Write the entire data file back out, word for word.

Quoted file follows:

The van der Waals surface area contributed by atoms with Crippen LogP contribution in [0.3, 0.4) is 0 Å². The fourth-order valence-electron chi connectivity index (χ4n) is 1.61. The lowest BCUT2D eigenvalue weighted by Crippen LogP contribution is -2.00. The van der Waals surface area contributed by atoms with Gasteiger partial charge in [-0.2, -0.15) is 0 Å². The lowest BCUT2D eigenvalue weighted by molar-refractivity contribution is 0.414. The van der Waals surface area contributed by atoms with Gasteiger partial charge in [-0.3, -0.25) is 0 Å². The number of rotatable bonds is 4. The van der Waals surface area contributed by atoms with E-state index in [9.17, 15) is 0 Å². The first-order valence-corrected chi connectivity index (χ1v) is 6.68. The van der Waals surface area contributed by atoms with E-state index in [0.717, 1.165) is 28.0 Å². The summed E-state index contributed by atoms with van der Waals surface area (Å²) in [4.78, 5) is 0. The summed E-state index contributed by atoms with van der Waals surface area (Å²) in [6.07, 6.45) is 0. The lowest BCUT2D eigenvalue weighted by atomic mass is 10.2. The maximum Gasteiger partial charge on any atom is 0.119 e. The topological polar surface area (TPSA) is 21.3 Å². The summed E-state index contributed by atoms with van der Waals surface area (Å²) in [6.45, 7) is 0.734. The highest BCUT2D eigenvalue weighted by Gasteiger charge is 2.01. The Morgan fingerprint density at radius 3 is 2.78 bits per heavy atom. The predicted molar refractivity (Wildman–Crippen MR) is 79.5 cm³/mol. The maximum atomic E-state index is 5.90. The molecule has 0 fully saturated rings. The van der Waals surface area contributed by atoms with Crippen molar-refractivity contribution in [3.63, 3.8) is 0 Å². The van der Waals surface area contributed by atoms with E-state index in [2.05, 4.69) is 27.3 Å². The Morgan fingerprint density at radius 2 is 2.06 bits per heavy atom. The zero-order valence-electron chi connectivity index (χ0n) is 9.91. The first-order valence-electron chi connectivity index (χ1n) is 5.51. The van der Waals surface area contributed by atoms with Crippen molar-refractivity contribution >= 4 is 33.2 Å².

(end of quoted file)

The van der Waals surface area contributed by atoms with Crippen LogP contribution in [0.3, 0.4) is 0 Å². The fourth-order valence-electron chi connectivity index (χ4n) is 1.61. The lowest BCUT2D eigenvalue weighted by Crippen LogP contribution is -2.00. The van der Waals surface area contributed by atoms with Gasteiger partial charge in [-0.2, -0.15) is 0 Å². The lowest BCUT2D eigenvalue weighted by molar-refractivity contribution is 0.414. The van der Waals surface area contributed by atoms with Gasteiger partial charge in [-0.3, -0.25) is 0 Å². The number of rotatable bonds is 4. The van der Waals surface area contributed by atoms with E-state index in [9.17, 15) is 0 Å². The first-order valence-corrected chi connectivity index (χ1v) is 6.68. The van der Waals surface area contributed by atoms with E-state index in [0.717, 1.165) is 28.0 Å². The summed E-state index contributed by atoms with van der Waals surface area (Å²) in [4.78, 5) is 0. The summed E-state index contributed by atoms with van der Waals surface area (Å²) in [6.07, 6.45) is 0. The lowest BCUT2D eigenvalue weighted by atomic mass is 10.2. The maximum Gasteiger partial charge on any atom is 0.119 e. The topological polar surface area (TPSA) is 21.3 Å². The summed E-state index contributed by atoms with van der Waals surface area (Å²) in [6.45, 7) is 0.734. The highest BCUT2D eigenvalue weighted by Gasteiger charge is 2.01. The Morgan fingerprint density at radius 3 is 2.78 bits per heavy atom. The predicted molar refractivity (Wildman–Crippen MR) is 79.5 cm³/mol. The maximum atomic E-state index is 5.90. The molecule has 0 fully saturated rings. The van der Waals surface area contributed by atoms with Crippen molar-refractivity contribution in [3.63, 3.8) is 0 Å². The van der Waals surface area contributed by atoms with E-state index in [2.05, 4.69) is 27.3 Å². The Morgan fingerprint density at radius 2 is 2.06 bits per heavy atom. The zero-order valence-electron chi connectivity index (χ0n) is 9.91. The first-order valence-electron chi connectivity index (χ1n) is 5.51. The van der Waals surface area contributed by atoms with Crippen molar-refractivity contribution >= 4 is 33.2 Å².